Thursday, April 24, 2014

Teacher leadership

Teachers are leaders. There's no doubt that when we stand in front of a group of kids, regardless of their age, we are on the verge of making an impact, influencing them and guiding them through, sometimes, unexplored trails. But teachers not only influence their students, they also influence each other, and others above them in the educational organizational chart. So the question is... what kind of a teacher-leader are you?



A lot of teachers think that in order to lead, integrate technology, or bring about change in education, you need to be a superintendent, a district-wide tech coordinator, a principal or hold a similar position. Nothing could be farther from the truth! In fact, wherever you are in the educational spectrum, you can effectively lead others. The principle I'd like to share with you comes from the very own nature of leadership and from years of research and experience from Dr. John C. Maxwell. In his book, The 360 Degree Leader, Dr. Maxwell states in the most simple and effective way:
Leadership is a choice you make, not a place you sit. You can lead others from anywhere in an organization. And when you do, you make the organization better”
As a matter of fact, if you're not in an official position of command and decision-making in your school or district, there's a crucial role you play: Maxwell quotes David Branker on this:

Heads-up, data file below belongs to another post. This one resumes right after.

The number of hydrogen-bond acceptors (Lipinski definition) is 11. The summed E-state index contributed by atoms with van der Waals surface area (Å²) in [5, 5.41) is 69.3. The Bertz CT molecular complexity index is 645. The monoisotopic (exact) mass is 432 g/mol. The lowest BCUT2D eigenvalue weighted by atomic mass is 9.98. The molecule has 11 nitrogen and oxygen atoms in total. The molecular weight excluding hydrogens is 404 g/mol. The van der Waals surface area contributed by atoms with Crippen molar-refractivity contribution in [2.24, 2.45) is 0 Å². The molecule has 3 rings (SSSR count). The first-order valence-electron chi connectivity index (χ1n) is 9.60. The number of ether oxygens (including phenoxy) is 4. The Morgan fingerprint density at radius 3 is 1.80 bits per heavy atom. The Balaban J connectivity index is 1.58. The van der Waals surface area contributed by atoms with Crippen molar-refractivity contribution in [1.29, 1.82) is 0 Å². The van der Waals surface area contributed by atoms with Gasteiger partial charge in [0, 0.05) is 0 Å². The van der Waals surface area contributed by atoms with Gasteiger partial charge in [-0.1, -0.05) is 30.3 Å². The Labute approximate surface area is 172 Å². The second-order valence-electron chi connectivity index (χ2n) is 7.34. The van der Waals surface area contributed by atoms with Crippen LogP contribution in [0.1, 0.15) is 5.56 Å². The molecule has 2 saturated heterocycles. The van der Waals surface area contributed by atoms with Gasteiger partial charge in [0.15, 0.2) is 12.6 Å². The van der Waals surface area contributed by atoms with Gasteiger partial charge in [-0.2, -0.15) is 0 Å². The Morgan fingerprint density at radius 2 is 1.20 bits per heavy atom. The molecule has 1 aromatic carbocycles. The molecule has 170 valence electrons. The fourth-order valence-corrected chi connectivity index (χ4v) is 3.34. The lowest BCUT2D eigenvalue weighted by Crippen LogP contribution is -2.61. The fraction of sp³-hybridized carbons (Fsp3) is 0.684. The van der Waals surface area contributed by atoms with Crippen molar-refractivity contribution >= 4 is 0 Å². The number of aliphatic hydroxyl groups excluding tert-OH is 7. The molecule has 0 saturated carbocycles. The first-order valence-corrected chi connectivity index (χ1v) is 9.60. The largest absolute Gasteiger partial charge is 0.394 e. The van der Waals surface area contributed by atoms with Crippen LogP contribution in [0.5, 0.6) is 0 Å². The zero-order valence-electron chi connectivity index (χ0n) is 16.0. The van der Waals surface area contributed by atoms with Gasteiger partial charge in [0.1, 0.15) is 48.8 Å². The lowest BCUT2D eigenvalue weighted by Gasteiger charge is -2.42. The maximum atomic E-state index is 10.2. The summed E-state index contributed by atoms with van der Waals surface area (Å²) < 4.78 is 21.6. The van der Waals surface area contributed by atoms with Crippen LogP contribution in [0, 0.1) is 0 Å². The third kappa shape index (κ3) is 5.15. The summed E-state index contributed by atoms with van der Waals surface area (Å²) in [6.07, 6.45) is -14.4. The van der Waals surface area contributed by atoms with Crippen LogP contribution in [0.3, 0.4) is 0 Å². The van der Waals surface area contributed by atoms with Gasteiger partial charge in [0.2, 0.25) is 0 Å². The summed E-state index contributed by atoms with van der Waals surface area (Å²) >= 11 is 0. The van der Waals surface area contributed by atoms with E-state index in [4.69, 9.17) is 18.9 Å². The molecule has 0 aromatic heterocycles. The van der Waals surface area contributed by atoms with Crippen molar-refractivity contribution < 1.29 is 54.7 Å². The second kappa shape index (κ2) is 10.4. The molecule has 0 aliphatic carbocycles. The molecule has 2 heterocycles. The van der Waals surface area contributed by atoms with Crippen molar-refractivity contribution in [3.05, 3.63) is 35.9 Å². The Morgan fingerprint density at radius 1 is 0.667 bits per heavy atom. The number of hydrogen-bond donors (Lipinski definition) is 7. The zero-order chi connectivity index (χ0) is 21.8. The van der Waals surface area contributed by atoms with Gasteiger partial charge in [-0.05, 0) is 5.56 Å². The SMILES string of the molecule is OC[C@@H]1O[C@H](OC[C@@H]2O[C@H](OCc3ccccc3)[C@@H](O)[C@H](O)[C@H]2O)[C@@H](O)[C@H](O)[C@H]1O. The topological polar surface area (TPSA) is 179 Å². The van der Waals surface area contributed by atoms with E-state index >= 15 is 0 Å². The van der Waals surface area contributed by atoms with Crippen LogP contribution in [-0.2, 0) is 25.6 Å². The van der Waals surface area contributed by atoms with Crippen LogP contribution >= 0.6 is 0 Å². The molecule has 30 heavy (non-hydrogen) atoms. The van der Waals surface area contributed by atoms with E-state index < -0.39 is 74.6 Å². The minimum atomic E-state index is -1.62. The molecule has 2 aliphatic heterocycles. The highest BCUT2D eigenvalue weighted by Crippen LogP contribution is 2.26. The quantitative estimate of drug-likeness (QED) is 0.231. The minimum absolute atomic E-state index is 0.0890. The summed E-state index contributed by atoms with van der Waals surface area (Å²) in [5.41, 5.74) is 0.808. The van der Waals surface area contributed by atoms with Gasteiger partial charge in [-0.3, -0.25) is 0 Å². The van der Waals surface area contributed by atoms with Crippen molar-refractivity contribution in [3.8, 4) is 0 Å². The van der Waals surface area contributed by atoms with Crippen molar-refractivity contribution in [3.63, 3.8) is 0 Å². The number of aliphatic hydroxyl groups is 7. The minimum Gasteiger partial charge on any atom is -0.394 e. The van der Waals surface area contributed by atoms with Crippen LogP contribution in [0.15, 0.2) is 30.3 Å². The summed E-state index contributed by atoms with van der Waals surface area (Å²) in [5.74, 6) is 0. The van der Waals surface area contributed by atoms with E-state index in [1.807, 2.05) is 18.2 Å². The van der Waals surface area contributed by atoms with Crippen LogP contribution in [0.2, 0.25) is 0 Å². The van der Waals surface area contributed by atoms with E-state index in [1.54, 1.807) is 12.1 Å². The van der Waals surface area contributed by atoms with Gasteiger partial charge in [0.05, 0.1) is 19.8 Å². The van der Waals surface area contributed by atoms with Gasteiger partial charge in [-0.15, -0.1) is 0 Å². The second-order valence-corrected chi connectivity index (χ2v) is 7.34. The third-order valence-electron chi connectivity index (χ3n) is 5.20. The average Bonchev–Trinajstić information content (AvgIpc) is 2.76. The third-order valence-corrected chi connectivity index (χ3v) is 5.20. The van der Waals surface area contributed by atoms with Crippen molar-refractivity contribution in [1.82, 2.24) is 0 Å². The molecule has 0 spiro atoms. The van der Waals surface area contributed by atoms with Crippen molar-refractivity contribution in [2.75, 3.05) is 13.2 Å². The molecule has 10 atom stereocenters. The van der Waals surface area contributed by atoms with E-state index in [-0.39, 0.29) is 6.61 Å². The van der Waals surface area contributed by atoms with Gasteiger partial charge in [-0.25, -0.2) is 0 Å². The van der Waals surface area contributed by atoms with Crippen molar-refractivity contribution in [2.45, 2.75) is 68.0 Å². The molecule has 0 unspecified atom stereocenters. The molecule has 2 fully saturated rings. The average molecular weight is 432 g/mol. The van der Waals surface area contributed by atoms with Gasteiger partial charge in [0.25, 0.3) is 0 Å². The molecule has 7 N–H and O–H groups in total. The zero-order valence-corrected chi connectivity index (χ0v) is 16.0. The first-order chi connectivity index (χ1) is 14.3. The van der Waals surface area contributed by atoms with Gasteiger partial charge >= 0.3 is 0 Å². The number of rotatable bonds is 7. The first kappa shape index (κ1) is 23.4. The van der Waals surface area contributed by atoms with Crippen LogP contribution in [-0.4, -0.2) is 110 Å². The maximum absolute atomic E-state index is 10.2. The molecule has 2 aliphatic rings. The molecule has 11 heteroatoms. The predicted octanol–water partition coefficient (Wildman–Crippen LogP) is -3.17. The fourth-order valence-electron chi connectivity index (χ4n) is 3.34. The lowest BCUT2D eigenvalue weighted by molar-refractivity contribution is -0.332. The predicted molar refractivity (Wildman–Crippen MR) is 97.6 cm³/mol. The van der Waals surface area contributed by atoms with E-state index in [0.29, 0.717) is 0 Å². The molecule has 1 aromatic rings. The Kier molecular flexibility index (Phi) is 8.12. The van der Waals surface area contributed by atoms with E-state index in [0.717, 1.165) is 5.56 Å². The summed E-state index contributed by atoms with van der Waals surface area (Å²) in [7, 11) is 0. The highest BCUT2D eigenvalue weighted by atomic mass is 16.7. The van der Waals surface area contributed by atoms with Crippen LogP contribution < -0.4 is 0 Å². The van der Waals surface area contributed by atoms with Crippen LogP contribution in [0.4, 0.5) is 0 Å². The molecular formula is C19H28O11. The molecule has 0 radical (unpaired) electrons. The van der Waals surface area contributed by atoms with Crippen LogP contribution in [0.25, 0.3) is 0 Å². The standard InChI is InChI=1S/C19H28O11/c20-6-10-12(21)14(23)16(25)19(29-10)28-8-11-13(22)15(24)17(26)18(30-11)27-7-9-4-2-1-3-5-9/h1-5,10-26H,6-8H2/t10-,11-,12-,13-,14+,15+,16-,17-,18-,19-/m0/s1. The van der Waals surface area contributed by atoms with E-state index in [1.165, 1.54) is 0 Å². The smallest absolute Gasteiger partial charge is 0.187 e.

To do nothing in the middle is to create more weight for the top leader to move. For some leaders—it might even feel like dead weight. Leaders in the middle can have a profound effect on an organization.

Bringing it down to the education industry

Here are a couple of practical thoughts and advice I'd like to offer to all of us who are in the middle leadership tier:

  • Innovate. Don't be afraid to propose new ideas and strategies to your principals or school leadership. Don't settle for the status quo. Just because it's been done like this for the past n years, it doesn't mean it's the best way to tackle the challenge.
  • Share your work, what you do and what you've accomplished with other educators in your school, district or with the world. Blogging is a fantastic way to effectively influence more people you can imagine.
  • Be honest. Don't hesitate to tell others what worked and what didn't. After all, leadership is not a synonym of perfection.
  • Add value to others around you. You do this all the time with your students but, perhaps it's time to do it with the teacher next door or even with those who are reluctant to change. 
  • Empty your leaders' backpacks and fill yours. By nature, we only do what we're supervised to do. We typically say "That's not in my job description". The more you empty your leaders' backpacks with tasks and problems and fill yours with those, the more you're becoming like them from a commitment and responsibility point of view. 
What are your thoughts on this principle? How can you apply it in practical ways to what you do on a daily basis? What are you already doing that shows leadership in the mid-level of your organization? What would you like to do? Please share your thoughts, comments or questions.



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